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Why are the Mega Millions jackpots getting higher?

In 2017, officials approved changes to the game that decreased the odds of winning the jackpot.
Sign displays $1.1 billion Mega Millions jackpot.
A Mega Million sign displays the estimated jackpot of $1.1 Billion at the Fuel On Convenience store in Pittsburgh, Monday, Jan. 9, 2023. The drawing Tuesday night is the fifth-largest ever. (The Associated Press/Gene J. Puskar)

Story at a glance

  • A string of record-breaking lottery jackpots have made headlines in recent years.

  • For Mega Millions players, the bigger prizes are due in part to changes implemented in 2017.

  • Rising ticket prices and interest rates also play a role in the massive drawings.

The latest Mega Millions jackpot has soared to more than $1.1 billion with another drawing scheduled to take place tonight. 

The sum marks the third-largest Mega Millions prize yet, the fifth largest lottery prize in U.S. history, and follows a trend of record-breaking jackpots in recent years

This string of high grand prize sums can be traced back to changes made by Mega Millions in 2017. 

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In October of that year, the company announced changes that lowered the odds of winning the jackpot from 1 in 258.9 million to 1 in 302.6 million. 

Prior to 2017, the first five numbers of the Mega Millions were selected from 1 through 75, and the Mega Ball at 1 through 15. Following the change, players select their first five numbers on the ticket from 1 through 70, and the Mega Ball at 1 through 25.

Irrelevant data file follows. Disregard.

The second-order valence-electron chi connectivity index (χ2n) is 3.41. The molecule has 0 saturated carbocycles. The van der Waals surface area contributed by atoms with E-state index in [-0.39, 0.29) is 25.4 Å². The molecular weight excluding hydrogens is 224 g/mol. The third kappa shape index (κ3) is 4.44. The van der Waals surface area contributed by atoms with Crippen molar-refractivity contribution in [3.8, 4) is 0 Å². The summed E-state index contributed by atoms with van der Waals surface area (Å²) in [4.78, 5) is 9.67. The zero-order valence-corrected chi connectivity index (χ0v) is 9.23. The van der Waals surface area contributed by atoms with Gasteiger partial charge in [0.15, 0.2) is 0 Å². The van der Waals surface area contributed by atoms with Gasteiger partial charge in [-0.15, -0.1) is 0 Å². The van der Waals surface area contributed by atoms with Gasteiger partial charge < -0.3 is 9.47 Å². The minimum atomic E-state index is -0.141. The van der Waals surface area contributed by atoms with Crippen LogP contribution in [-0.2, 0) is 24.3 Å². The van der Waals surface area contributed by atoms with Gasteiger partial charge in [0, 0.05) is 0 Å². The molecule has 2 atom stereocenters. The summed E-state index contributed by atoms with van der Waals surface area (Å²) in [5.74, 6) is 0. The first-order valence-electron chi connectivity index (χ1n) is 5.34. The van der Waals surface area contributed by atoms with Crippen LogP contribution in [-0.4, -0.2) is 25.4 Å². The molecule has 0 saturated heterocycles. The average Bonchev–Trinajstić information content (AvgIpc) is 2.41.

Along with adding more number combinations to grow jackpot sizes, the organization also increased ticket prices.

Similar changes were made to the Powerball lottery in 2015, when the game added more number combinations. Both changes did make it easier for smaller prizes to be won, however.

In theory, less common odds of winning the jackpot would rack up week-over-week ticket revenue, resulting in a larger jackpot down the line, which would in turn entice more players. 

The move appeared to be successful as nine of the 10 largest prizes in the United States have been won since 2017.

These longer odds of winning will likely lead to consistently greater jackpots over time.

In addition to changes in individual games, the Multi-State Lottery Association has also directed more ticket sale revenue towards the jackpot as opposed to smaller prizes, resulting in larger grand prizes across lotteries, not just the Mega Millions. 

Rising interest rates can also play a role, as lotteries advertise the jackpot total based on winners opting to receive the sum in annuity payments over 30 years.

“The annuity factor is made up of interest rates for securities purchased to fund prize payments. The higher the interest rates, the higher the advertised Grand Prize,” Powerball’s website reads. 

Currently, five states do not sell Powerball or Mega Millions tickets, while any expansion to these regions could also lead to higher jackpot totals, thanks to increased ticket sales.

“As the jackpot grows, we encourage our players to keep within their entertainment budget and enjoy this jackpot run right along with us,” said Ohio Lottery Director Pat McDonald, Lead Director of the Mega Millions Consortium, in a release

Tonight’s Mega Millions drawing will be at 11 p.m. ET. 

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